Victim Services in the Utah Juvenile Court
The Utah Juvenile Court is aware of, and sensitive to, the rights and needs of victims of crime. The Court provides direct services to victims through notification and collection of restitution, holds offenders accountable for their behavior, educates offenders to the impact of crime on victims and trains staff regarding victims' legal rights and sensitivity to victims' issues.
This web site will provide general information for victims. However, as each judicial district processes cases somewhat differently it would be important to contact the district where you live to get more specific information.
Common Questions Most Often Asked by Victims of Crime
How does the Juvenile Court know about my case?
Once a crime occurs the police take a report and send the report to the Court if the juvenile offender is arrested. In most judicial districts the prosecuting attorney must first review the report to make sure there is enough information (legal sufficiency) to go further with the case. If so, the case is processed according to your judicial district's guidelines. Cases are usually assigned to a court worker for filing of a petition (Formal Court action) or other dispositions such as non-judicial closure (diversion). It is important to know that the juvenile court has a different case number than the police. Usually, the court cannot track your case without the juvenile offender's name.
What kind of information can I find out about my case?
You are entitled to receive information about your specific case including: case status, hearing dates, disposition (sentencing) information, court worker assigned to the case, placement information regarding the offender.
What kind of information can I find out about the juvenile offender/s involved?
You can be told general information such as "placed on probation", "in a treatment center", "in detention", etc.
What happens to the juvenile offender?
The Court has wide latitude in making decisions about the juvenile offender. Many factors are taken into consideration by the court such as: prior court history, type and number of crime/s committed, current status of the juvenile, etc. The Court can order many different things such as: that the juvenile be placed on probation, a custody change to the Utah Division of Juvenile Justice Services or the State Division of Child & Family Services, pay restitution to the victim, pay a fine or complete community service hours. The orders can be changed or modified if the juvenile fails to comply or other information becomes available.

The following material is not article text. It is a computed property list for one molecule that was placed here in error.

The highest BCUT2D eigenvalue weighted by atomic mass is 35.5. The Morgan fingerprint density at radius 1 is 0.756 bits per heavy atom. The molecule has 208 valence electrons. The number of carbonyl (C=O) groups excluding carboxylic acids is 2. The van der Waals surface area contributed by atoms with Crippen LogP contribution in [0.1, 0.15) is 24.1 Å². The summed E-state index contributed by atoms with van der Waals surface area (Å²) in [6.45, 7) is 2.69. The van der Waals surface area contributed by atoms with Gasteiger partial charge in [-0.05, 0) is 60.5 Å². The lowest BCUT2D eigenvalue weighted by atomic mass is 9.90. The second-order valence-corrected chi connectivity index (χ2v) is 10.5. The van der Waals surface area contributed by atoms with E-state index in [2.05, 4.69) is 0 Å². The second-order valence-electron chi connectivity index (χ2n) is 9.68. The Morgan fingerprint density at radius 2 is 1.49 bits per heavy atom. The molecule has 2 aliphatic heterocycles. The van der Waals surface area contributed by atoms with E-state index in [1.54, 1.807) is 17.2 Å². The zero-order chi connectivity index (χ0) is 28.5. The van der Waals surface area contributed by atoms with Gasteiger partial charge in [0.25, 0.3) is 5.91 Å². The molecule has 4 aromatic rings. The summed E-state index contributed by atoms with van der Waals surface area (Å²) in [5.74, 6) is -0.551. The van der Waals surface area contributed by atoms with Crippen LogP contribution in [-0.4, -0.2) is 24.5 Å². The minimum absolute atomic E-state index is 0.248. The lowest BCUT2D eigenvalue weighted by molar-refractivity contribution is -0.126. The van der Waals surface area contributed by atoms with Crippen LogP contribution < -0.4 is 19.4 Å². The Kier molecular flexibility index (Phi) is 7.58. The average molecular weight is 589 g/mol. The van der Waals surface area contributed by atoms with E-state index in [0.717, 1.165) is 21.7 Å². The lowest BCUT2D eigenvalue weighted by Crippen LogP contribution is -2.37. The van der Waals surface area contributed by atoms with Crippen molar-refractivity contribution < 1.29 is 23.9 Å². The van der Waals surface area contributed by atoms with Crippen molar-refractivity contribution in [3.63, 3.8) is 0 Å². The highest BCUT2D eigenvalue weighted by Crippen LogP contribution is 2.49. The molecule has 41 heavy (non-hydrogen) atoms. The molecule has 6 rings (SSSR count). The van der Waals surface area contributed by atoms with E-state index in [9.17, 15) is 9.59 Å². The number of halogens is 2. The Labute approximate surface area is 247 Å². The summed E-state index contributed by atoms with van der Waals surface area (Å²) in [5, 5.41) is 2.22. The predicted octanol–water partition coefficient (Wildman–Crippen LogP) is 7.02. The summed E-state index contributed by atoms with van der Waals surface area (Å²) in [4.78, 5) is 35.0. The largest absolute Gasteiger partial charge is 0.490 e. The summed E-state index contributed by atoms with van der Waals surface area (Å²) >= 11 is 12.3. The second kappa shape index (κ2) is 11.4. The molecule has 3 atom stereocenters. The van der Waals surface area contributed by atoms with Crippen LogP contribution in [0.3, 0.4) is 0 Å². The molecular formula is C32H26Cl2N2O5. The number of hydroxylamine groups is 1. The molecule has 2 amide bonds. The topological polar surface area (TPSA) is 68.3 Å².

Are all juvenile offenders locked up?
No. In fact very few juveniles are locked up for any length of time. Juveniles can be placed in a detention center when the crime occurs but usually for only short periods of time. Detention is designed to be a short term placement. If the crime is very serious or if the juvenile is "out of control" the court can order placement in a secure facility. Juveniles can also be ordered to stay at a work camp for up to 90 days.
What happens if my case is plea bargained away?
In most cases, if you have suffered a loss the prosecuting attorney will make sure that payment of your restitution is part of the agreement. It is very important that you notify the court of your losses as soon as possible so that they are considered.
Can I come to court hearings?
Yes, you may attend most court hearings such as arraignments, trials and disposition (sentencing). Some hearings are only open upon permission of the judge. As a rule, you need to notify the court if you want to attend a hearing. Call the court worker, prosecuting attorney involved or the court clerk.
Who will let me know about court hearings?
A court worker or victim advocate will notify you of upcoming court dates but you must let the court know you are interested in attending. At this time there is no system in place to automatically notify victims of hearings. Call the worker listed on your form letters or the victim advocate listed below for your district.
How does the court know of my losses and damages?
The court will send two form letters to victims: a Restitution (itemized loss) Statement and an Impact Statement. Once completed by the victim and returned to the court these forms are presented to the court for consideration in sentencing. It is important that the forms are returned as quickly as possible. If you have not received these forms contact the juvenile court in your area and request that they be sent to you.
If I am awarded restitution when and how will I get it?